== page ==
It’s also a hot topic among eye doctors.
Natural vision correction is the belief that you can improve your vision with eye exercises, relaxation techniques, and an eye massage every now and then. Some people swear by it. Others say it’s nonsense.
There's no proof the technique works, only wishful thinking, says Michael Repka, a professor at Johns Hopkins University School of Medicine.
The American Academy of Ophthalmology agrees. In a 2013 report, the organization said natural vision correction doesn’t help nearsightedness, farsightedness, or other vision problems caused by disease.
The American Association of Pediatric Ophthalmology and Strabismus also found no evidence that vision therapy corrects nearsightedness or keeps it from getting worse. Still, some people insist it does the trick.
Who Might It Help?
Leonard Press is an optometrist in Fair Lawn, NJ. He practices visual therapy. It’s a kind of physical therapy for your eyes and brain. The goal is to develop, heal, or improve how you see. Vision therapy can help certain conditions other than nearsightedness, farsightedness, and astigmatism.
Experts believe it may fix convergence insufficiency, for instance. That’s when your eyes have a hard time moving together to focus on an object as it comes closer and closer. It can cause eye strain, double vision, and other problems.
But doctors differ on whether visual therapy can fix other eye problems.
Some people have blurry vision because “their focusing system is focusing too hard," Press says. Natural vision exercises that tackle the cause of the problem "can make you less dependent on glasses,” he says, but it helps only a small number of people.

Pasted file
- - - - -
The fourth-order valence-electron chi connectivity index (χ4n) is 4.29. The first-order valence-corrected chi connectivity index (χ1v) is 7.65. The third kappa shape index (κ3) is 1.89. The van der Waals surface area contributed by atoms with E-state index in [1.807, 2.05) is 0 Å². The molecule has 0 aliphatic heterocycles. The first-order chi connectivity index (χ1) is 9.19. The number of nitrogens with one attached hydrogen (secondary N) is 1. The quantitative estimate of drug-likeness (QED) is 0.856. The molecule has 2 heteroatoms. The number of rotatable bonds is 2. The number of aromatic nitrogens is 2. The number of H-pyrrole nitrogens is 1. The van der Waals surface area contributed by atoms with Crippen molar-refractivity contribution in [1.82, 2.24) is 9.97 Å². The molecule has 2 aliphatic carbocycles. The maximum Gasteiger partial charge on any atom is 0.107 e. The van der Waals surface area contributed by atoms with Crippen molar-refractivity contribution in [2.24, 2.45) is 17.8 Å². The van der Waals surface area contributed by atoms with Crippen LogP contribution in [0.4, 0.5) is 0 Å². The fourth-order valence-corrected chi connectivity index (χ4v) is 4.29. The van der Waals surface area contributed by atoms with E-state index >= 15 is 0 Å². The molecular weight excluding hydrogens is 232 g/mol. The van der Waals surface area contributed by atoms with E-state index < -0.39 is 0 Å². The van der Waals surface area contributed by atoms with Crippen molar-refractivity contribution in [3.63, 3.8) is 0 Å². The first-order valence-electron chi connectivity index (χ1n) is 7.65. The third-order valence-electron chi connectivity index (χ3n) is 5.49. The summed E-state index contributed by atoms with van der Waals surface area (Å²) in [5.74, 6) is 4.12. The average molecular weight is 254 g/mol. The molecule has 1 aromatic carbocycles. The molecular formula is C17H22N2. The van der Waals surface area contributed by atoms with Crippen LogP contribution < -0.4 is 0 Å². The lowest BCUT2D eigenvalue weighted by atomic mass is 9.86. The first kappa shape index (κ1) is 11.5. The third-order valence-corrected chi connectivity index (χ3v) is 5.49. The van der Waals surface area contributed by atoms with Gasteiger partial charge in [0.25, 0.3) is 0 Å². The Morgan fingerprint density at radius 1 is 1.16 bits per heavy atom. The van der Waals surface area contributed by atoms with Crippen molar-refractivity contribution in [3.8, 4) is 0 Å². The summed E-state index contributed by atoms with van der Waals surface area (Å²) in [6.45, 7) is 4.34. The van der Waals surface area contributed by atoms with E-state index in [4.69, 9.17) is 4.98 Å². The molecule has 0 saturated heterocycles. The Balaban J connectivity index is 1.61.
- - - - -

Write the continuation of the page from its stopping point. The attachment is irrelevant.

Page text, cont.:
Glasses or No Glasses? The Bottom Line
In 1920, a doctor named William Bates, MD, wrote a book called Perfect Sight Without Glasses. In it, he questioned whether glasses were the only way to fix a person’s vision. He decided they weren’t and created the Bates Method. It’s a way for people to improve their sight without glasses that’s still used today. But not all eye doctors are sold on the idea.
The question isn’t "Does natural vision correction work?" says Bethesda ophthalmologist Rachel Bishop, MD. She says the real issue is "Why wouldn’t you wear glasses or contacts if they could help you see better right away?"
“For somebody to say, ‘Hmm, I want to put off the need for reading glasses, so I’m just going to strain, and not use reading glasses or distance glasses because I want to train my muscle to be as active as possible ...’ If you have enough bandwidth in your life to not have great vision in the meantime ... you’re not hurting yourself," Bishop says.